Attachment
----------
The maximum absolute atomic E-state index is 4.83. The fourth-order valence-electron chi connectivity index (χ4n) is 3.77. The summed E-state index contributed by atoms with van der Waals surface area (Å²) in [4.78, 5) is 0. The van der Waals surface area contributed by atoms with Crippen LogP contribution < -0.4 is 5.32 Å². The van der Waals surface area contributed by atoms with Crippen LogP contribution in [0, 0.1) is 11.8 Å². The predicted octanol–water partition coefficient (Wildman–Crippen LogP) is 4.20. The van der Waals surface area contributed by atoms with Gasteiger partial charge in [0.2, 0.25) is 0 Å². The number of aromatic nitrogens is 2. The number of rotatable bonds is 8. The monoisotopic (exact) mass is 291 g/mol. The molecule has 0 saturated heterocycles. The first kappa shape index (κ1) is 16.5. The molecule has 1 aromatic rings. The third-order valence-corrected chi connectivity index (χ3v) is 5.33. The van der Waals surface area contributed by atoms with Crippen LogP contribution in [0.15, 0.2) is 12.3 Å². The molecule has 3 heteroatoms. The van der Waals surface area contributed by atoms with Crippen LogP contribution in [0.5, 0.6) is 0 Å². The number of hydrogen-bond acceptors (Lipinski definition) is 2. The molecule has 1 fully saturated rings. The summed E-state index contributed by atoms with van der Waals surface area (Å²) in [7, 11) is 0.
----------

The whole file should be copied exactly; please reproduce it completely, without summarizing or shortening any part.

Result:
The maximum absolute atomic E-state index is 4.83. The fourth-order valence-electron chi connectivity index (χ4n) is 3.77. The summed E-state index contributed by atoms with van der Waals surface area (Å²) in [4.78, 5) is 0. The van der Waals surface area contributed by atoms with Crippen LogP contribution < -0.4 is 5.32 Å². The van der Waals surface area contributed by atoms with Crippen LogP contribution in [0, 0.1) is 11.8 Å². The predicted octanol–water partition coefficient (Wildman–Crippen LogP) is 4.20. The van der Waals surface area contributed by atoms with Gasteiger partial charge in [0.2, 0.25) is 0 Å². The number of aromatic nitrogens is 2. The number of rotatable bonds is 8. The monoisotopic (exact) mass is 291 g/mol. The molecule has 0 saturated heterocycles. The first kappa shape index (κ1) is 16.5. The molecule has 1 aromatic rings. The third-order valence-corrected chi connectivity index (χ3v) is 5.33. The van der Waals surface area contributed by atoms with Crippen LogP contribution in [0.15, 0.2) is 12.3 Å². The molecule has 3 heteroatoms. The van der Waals surface area contributed by atoms with Crippen LogP contribution in [0.5, 0.6) is 0 Å². The number of hydrogen-bond acceptors (Lipinski definition) is 2. The molecule has 1 fully saturated rings. The summed E-state index contributed by atoms with van der Waals surface area (Å²) in [7, 11) is 0.